This lack of response is probably because Principals are so busy and the curriculum is so crowded. History is no longer a subject. However the Dromana Primary School had its pupils very excited about the threatened Dromana Pier, so history projects can be done. Now, not all schools might share Dromana's enthusiasm, but their pupils do not have to miss out on celebrating Ferrier's heroism entirely. That's why I am producing this worksheet. Through literacy activities,the children can gain and pass on civic pride and appreciation of heritage as they learn about one of Australia's greatest peacetime heroes.
FOR THE CHILDREN.
WILLIAM JOHN FERRIER.
From 10:30 p.m. on 10 November, 1905 until daybreak the next morning, a young Warrnambool fisherman suffered terrible agony. He had a poisoned arm and even children know the pain caused by a splinter or rose thorn in a finger or thumb, so you could imagine how much more a poisoned arm would hurt. And yet he managed to become a national hero! Until just before your parents went to school, children only had two things to read in class,the grade reader and the monthly schoolpaper. The Education Department thought that William John Ferrier was so important that the story of his rescue was included in the Schoolpaper in 1907.
A MODERN HERO.
Off Warrnambool on the night of November the 10th, 1905, occurred a pitiful tragedy, calculated to evoke the sympathy of the whole Commonwealth. The barquentine La Bella struck the reef, half a mile from the breakwater, and soon became a total wreck. Out of a crew of eleven men and a boy, only five men were saved. Sombre as is the cloud of grief overhanging the dismal catastrophe, that cloud has its silver lining. The redeeming feature consists more particularly of the self sacrificing bravery of the young fisherman, William Ferrier, which is depicted and commented upon in the following poem from the pen of Mr. S. H. Remfry,of Heywood, retired State school teacher. It will be noticed that the poem takes up the story at that point where our hero puts off in the dinghy by himself:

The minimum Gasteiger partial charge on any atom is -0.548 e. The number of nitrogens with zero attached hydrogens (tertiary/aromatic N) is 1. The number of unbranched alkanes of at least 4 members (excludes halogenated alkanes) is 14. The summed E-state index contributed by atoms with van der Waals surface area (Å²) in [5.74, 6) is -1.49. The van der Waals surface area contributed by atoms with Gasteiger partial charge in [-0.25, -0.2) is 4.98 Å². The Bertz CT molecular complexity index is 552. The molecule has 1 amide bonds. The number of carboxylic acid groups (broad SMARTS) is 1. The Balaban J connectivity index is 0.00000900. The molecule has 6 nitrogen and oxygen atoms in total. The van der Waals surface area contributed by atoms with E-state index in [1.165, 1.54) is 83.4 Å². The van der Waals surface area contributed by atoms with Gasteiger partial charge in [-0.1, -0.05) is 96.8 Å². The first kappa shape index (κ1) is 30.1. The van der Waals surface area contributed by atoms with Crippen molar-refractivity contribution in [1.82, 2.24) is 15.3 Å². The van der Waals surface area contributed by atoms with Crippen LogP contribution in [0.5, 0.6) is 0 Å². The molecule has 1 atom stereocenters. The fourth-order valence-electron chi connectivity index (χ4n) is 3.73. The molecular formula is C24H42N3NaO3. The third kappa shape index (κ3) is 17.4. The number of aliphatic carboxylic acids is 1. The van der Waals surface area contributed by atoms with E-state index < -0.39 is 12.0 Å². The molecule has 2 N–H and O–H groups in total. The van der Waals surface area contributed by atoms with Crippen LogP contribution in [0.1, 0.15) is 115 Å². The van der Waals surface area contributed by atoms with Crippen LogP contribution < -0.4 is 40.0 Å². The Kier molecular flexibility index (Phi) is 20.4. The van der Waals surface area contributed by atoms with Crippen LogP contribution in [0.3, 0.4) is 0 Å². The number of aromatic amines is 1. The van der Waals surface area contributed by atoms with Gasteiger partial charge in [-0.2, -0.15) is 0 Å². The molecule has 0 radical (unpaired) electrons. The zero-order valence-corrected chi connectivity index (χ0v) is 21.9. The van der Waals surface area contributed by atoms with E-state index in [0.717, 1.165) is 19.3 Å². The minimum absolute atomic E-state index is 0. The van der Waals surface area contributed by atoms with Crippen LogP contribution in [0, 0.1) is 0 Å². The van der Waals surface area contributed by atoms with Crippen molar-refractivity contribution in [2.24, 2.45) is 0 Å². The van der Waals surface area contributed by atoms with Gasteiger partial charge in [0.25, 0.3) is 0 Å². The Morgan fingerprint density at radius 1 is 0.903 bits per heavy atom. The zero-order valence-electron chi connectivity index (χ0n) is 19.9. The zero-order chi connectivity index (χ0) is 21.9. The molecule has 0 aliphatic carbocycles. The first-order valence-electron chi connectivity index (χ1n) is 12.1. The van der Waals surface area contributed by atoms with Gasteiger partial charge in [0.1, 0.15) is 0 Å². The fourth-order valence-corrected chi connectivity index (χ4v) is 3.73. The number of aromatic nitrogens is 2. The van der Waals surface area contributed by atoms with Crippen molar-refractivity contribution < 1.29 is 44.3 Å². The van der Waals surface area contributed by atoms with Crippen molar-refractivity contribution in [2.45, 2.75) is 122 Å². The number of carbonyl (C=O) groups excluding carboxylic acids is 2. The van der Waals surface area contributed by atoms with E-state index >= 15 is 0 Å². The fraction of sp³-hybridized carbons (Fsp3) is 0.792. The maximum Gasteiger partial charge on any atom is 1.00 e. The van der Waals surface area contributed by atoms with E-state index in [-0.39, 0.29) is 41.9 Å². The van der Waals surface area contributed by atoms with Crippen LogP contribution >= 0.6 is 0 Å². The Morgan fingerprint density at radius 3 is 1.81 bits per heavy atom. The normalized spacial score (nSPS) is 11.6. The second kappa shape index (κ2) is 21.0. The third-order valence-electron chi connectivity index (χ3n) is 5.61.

Young William Ferrier, fisherman,
Into his dinghy flew,
And vig'rous sculled his little craft,
To save the hapless crew.
The pilot, deeming it unsafe
The breakers to defy,
Two hundred yards' space from the wreck
Held off, and there stood by.
One hundred yards, the distance now,
Two men leap off the deck,
And through the seething waters swim
For the lifeboat, from the wreck.
That moment William Ferrier
His efforts did renew.
Quick flies his dinghy right ahead
And saves one of those two!
By dint of dext'rous seamanship,
Presence of mind as well,
His boat around he quickly turns,
And saves it from the swell.
In recognition of his pluck
And noble self-denial,
The admiring crowd upon the shore
Give lusty cheers the while!
And hearty cheers again are heard,
When, in the waters calm,
They see his guernsey, taken off,
Put on the rescued man!
The other man the lifeboat saves,
And yet another one.
Brave Ferrier outward plies again,
His work is not yet done.
Two men are yet upon the wreck.
The billows milder heave;
The lifeboat makes a slight advance,
And waits to see them leave.
To give these men the pluck to leap,
The wreck the lifeboat nears;
And Ferrier now the captain lands
Amidst vociferous cheers!